Season 5, Episode 14
Director: Chris Carter
Writer; Chris Carter, Frank Spotnitz
There are some episodes of The X-Files that simply don’t resonate with me personally. “The Red and the Black” is one of them. It’s not the episode’s doing. It’s a clear and elaborately detailed outing with which I can’t particularly find fault. Just the same, I can’t seem to find an access point into the episode or anything that I really ultimately care about. There’s a lot of meat there, but I don’t find any of it all that interesting. To me, it’s all a case of much ado about nothing.
The episode begins in a remote cabin in which someone types a letter to his/her “Son” in hopes of a reconciliation. The letter is sent to the FBI. Cut to: the aftermath of the burning victims on the bridge near the Ruskin Dam where Mulder arrives, frantically searching for Scully. She was found off the bridge and is air-lifted to a nearby hospital to be treated for minor burns. Cassandra (Veronica Cartwright) is nowhere to be found, and her son, Jeffrey Spender (Chris Owens), is naturally upset. Mulder is in the hospital when Scully wakes up, but she remembers nothing of the incident.
On the Syndicate side of the house, the Well-Manicured Man (oh, how I hate these names) continuously tries their variation of a Black Oil vaccination on Marita to little effect. He finds Alex Krycek and demands he share the Russian’s vaccination, which he correctly guesses they have since Krycek would never have infected the boy without it. The ultimate goal is to use the vaccination as a defense against a pending alien colonization, which the faceless aliens are apparently also working against by burning the aliens’ tagged abductees. Two of these faceless aliens crash land on an Air Force base in West Virginia, one of whom is captured by the military.
Trying to figure out what happened during her missing time, Scully agrees to undergo hypnosis with Dr. Werber and discloses that, according to the memory unveiled under hypnosis, the faceless aliens started to burn the survivors but were thwarted by another spaceship who killed the aliens and abducted Cassandra. In a conversation with Skinner, Mulder continues to believe that the events are all orchestrated hoaxes designed by the government to cover their clandestine operations. Scully is approached by Jeffrey who claims his mother made him describe an alien abduction experience as a child. In the end, Mulder and Scully go to the Air Force base to investigate the rumor of a crash (as told to Mulder by Alex Krycek). There, Mulder hops the back of an exiting truck which contains the faceless alien. The truck is overtaken by an alien ship, and a confrontation ensues during which Mulder fires at an alien but has no memory of the event. The faceless alien is also now missing. The final scene reveals that Jeffrey Spender’s father is none other than the missing Cigarette Smoking Man.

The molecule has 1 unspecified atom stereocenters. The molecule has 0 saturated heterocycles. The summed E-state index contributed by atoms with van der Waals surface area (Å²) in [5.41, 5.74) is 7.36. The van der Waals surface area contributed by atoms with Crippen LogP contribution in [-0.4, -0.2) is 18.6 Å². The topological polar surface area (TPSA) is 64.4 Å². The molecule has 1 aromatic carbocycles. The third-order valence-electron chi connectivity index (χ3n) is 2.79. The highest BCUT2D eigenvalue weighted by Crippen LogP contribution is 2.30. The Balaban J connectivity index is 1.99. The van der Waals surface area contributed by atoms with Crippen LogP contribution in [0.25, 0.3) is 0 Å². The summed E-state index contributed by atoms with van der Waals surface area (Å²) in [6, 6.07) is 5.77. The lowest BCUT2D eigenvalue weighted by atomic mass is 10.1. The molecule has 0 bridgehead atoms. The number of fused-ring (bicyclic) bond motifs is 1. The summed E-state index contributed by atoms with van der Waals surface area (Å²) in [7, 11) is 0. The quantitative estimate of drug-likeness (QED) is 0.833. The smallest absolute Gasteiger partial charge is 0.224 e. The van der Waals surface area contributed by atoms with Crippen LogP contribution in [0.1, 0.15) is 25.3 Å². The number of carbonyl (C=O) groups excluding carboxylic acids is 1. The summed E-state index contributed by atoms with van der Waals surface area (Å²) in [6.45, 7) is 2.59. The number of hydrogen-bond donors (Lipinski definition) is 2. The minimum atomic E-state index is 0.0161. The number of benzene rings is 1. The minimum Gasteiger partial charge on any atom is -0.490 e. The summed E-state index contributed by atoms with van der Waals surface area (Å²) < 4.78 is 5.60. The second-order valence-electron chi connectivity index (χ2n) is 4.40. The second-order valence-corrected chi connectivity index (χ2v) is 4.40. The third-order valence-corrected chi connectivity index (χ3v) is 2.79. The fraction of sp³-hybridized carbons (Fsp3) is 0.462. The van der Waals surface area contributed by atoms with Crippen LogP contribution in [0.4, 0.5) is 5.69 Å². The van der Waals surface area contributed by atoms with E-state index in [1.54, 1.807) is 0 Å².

My hesitation with “The Red and the Black” stems from the incredible amount of detail Chris Carter stuffs into it. We aren’t merely provided detail – we’re suffocated with it. The dichotomy between the mythology and the “monster of the week” episodes is difficult for The X-Files to navigate at times. The creative team, Carter included, clearly doesn’t want the series to be about one or the other, so, when a mythology episode comes around, there is too much ground to cover after a handful of divergent episodes. That said, the performances and craft work behind the episode are as top-notch as ever. That’s typically never a complaint on the series as they are able to deliver fairly convincing special effects on a TV budget.
At its conclusion, though, I simply shrug at what I’ve watched. What, if anything, does “The Red and the Black” mean in the grand scheme of The X-Files. My answer to that is likely the same for the meaning of the mythology itself: much ado about nothing.